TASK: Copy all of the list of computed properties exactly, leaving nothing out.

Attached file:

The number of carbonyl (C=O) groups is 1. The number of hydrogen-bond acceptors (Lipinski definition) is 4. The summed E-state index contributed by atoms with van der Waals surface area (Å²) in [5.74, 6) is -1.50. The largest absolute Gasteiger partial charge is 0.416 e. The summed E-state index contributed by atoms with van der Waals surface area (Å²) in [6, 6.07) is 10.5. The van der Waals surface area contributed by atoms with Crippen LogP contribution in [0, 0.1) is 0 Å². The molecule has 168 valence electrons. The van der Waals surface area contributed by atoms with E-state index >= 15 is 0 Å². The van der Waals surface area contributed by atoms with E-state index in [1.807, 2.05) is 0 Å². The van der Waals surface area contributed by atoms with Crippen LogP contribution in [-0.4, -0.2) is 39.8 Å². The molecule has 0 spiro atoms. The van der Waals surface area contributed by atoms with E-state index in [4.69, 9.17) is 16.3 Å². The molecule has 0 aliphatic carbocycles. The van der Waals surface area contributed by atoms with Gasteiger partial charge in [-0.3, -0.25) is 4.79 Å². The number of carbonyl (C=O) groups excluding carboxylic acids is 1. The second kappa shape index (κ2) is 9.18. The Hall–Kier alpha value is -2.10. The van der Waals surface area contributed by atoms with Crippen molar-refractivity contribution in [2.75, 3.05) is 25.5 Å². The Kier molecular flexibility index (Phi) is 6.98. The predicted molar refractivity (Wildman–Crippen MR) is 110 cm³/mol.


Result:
The number of carbonyl (C=O) groups is 1. The number of hydrogen-bond acceptors (Lipinski definition) is 4. The summed E-state index contributed by atoms with van der Waals surface area (Å²) in [5.74, 6) is -1.50. The largest absolute Gasteiger partial charge is 0.416 e. The summed E-state index contributed by atoms with van der Waals surface area (Å²) in [6, 6.07) is 10.5. The van der Waals surface area contributed by atoms with Crippen LogP contribution in [0, 0.1) is 0 Å². The molecule has 168 valence electrons. The van der Waals surface area contributed by atoms with E-state index >= 15 is 0 Å². The van der Waals surface area contributed by atoms with E-state index in [1.807, 2.05) is 0 Å². The van der Waals surface area contributed by atoms with Crippen LogP contribution in [-0.4, -0.2) is 39.8 Å². The molecule has 0 spiro atoms. The van der Waals surface area contributed by atoms with E-state index in [4.69, 9.17) is 16.3 Å². The molecule has 0 aliphatic carbocycles. The van der Waals surface area contributed by atoms with Gasteiger partial charge in [-0.3, -0.25) is 4.79 Å². The number of carbonyl (C=O) groups excluding carboxylic acids is 1. The second kappa shape index (κ2) is 9.18. The Hall–Kier alpha value is -2.10. The van der Waals surface area contributed by atoms with Crippen molar-refractivity contribution in [2.75, 3.05) is 25.5 Å². The Kier molecular flexibility index (Phi) is 6.98. The predicted molar refractivity (Wildman–Crippen MR) is 110 cm³/mol.